03 July 2014

Personal account of Tembisa township life delights visiting US students

On 20 May 2014 the Struggles for Justice Programme (SFJP) archival team with the help of a Freedom of Information Programme (FOIP) team member, hosted a group of seven students and two professors from the Psychology Department at Keene State College, New Hampshire, United States of America.

Learning about the legacy of apartheid in general, their main point of interest was the impact of the psychological trauma of apartheid on communities of people in South Africa; how it impacted on people’s lives and their way of living.

Students from Keene State College during a visit to SAHA, 20 May 2014. Photographer: SAHA internThe archival coordinator welcomed the visiting group, and gave an overview of SAHA’s history and the work of the two programmes. An outline of SAHA’s mandate served as a departure point for discussions around past and present project work and archival materials relevant to the visitors’ key areas of interest. They were keen to learn about the Khulumani art/memory workshops, the Tembisa community history project, the ‘Forgotten Voices’ project, the Land Act project as well as the Constitution Hill collection as each of these projects and/or collections document a painful past.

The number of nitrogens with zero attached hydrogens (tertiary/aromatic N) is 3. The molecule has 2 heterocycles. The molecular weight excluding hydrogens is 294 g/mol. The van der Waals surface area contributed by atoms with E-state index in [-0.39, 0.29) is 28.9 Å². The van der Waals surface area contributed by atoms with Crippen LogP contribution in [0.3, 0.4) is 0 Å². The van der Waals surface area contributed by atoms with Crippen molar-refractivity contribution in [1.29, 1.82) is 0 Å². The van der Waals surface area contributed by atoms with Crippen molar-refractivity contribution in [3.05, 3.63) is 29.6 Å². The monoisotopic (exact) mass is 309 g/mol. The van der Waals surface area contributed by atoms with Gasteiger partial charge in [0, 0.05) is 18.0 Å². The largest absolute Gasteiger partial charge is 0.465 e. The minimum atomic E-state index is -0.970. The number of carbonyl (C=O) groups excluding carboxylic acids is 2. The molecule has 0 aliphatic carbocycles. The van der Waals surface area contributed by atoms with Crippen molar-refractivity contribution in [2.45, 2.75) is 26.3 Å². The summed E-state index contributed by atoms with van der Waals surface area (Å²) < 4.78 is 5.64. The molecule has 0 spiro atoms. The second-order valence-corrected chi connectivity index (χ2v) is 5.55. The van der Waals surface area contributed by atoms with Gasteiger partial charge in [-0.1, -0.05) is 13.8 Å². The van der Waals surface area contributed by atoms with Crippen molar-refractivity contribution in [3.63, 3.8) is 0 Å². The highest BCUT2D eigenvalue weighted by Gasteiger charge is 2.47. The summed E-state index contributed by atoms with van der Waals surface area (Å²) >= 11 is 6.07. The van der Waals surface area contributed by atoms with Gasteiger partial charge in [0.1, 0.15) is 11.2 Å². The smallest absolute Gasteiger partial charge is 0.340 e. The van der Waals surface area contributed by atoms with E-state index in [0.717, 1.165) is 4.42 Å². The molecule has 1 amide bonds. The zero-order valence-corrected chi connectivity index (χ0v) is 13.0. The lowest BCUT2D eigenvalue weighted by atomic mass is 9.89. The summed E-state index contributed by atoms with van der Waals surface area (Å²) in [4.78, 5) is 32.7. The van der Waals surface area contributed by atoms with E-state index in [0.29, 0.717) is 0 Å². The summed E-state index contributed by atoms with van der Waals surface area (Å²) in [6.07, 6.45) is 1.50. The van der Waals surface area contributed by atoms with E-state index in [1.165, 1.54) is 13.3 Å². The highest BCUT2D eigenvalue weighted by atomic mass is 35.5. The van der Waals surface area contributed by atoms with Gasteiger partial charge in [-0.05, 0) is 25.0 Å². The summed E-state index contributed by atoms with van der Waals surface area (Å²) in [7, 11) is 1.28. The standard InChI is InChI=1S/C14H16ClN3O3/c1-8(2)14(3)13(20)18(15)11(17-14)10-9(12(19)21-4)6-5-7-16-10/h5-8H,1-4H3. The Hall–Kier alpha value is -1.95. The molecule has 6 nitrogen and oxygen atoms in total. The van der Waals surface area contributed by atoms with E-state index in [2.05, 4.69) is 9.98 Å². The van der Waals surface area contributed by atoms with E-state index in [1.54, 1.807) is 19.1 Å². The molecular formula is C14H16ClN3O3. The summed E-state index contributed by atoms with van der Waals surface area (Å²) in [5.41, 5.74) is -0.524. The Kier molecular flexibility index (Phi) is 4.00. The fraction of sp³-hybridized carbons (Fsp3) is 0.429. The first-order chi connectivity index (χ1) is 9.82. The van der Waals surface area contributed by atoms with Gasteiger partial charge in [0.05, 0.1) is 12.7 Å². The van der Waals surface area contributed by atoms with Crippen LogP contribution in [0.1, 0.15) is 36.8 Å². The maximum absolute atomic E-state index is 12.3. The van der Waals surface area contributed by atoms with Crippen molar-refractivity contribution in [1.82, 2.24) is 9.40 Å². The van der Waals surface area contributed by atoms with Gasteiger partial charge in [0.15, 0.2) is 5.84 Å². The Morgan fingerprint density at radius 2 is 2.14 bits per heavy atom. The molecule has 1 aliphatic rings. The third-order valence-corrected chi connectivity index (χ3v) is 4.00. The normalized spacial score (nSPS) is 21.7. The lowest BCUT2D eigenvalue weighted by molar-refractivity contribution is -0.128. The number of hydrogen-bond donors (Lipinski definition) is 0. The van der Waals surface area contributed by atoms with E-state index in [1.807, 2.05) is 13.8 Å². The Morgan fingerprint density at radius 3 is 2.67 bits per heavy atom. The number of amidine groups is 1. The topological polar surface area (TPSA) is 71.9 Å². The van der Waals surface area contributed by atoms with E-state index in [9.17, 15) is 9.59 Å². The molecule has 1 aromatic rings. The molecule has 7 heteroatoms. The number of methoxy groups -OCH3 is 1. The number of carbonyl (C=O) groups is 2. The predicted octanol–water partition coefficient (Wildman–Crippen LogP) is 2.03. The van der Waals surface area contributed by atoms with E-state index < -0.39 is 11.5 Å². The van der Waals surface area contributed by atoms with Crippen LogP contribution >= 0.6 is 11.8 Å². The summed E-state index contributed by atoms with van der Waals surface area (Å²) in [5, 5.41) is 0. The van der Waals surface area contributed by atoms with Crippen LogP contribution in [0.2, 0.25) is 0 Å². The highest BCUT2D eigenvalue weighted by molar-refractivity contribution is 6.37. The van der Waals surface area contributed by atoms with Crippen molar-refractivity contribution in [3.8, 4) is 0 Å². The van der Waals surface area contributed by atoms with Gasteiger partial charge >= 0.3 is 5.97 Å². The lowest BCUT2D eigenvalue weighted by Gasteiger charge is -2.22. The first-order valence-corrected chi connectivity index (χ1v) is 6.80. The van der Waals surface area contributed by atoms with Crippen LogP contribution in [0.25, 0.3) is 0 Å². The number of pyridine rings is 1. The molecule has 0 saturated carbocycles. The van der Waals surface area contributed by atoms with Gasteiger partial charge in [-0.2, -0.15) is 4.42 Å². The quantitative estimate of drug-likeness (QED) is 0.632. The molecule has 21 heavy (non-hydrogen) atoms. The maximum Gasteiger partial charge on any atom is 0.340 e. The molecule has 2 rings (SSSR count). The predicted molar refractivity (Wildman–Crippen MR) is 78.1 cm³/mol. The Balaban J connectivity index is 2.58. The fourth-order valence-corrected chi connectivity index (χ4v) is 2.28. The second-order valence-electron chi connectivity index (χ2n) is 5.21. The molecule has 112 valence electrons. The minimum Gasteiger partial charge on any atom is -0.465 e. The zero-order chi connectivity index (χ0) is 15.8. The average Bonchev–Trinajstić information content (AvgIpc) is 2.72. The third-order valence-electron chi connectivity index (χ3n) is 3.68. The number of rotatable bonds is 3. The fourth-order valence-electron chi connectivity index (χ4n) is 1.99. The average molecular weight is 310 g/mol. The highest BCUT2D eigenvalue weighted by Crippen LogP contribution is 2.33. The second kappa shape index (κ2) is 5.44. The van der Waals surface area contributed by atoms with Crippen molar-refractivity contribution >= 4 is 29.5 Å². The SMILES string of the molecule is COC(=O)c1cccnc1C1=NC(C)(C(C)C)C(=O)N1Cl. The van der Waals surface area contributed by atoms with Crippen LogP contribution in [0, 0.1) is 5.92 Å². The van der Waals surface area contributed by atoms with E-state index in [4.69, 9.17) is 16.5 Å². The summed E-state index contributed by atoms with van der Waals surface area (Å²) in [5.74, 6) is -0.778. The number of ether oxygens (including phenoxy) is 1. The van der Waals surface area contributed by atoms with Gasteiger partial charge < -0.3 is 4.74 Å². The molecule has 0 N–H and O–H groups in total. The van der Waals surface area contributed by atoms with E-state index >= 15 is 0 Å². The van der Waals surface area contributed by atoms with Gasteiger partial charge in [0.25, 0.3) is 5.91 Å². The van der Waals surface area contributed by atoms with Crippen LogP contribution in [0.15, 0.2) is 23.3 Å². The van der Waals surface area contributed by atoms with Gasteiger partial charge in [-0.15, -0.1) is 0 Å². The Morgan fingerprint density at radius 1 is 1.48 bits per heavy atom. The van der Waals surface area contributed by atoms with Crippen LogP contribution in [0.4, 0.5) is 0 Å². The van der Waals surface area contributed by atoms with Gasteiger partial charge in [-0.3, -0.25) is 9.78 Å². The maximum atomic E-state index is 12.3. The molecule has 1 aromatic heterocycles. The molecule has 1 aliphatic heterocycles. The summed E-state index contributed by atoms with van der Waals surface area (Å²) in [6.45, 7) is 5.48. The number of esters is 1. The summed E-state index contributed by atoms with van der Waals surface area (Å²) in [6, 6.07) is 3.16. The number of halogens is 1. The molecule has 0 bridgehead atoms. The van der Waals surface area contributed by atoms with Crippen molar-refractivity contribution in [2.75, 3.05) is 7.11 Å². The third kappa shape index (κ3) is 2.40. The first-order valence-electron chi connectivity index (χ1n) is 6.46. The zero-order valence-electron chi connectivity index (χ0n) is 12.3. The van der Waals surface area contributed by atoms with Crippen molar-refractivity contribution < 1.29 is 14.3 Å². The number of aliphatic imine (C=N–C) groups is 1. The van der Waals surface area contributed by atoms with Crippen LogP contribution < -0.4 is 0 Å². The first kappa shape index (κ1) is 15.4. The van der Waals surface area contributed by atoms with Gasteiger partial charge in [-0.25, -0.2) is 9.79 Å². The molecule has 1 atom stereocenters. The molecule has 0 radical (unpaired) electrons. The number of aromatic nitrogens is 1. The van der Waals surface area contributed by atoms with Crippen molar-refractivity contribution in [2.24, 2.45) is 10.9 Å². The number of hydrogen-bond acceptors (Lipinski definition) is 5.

Archival assistant Nonhlanhla Ngwenya shared her involvement as interviewer in the Tembisa and Land Act projects:

“I could get a sense of how people were really affected by the system and the scars it left, some of the people I have interviewed are still bitter and they haven’t really forgiven what was done to them.” she said.

As a resident of Tembisa, Nonhlanhla treated the visitors to a personal account of township life in Tembisa – to their delight.

A presentation by Lwazi Mtshiyo on the work of the Freedom of Information Programme sparked a discussion around freedom of information legislation in South Africa and the States.

Interactive discussions were followed by a tour of the archives and an introduction to SAHA’s website, especially the collection inventories and the online exhibitions.

Professor Karen Jennings response to the visit:

“Thank you for the fantastic visit! We hope to return for another visit within a couple of years.

The archival team thoroughly enjoyed the visiting group of students and felt that they too had learnt a lot from the discussions and sharing of information. Nonhlanhla says of the visit:

“I must say that the Keene State College visit to SAHA really got us excited, as we were sharing our history with them and them sharing with us as well. It turned out to be a very informative session as we were sharing different stories about both countries.”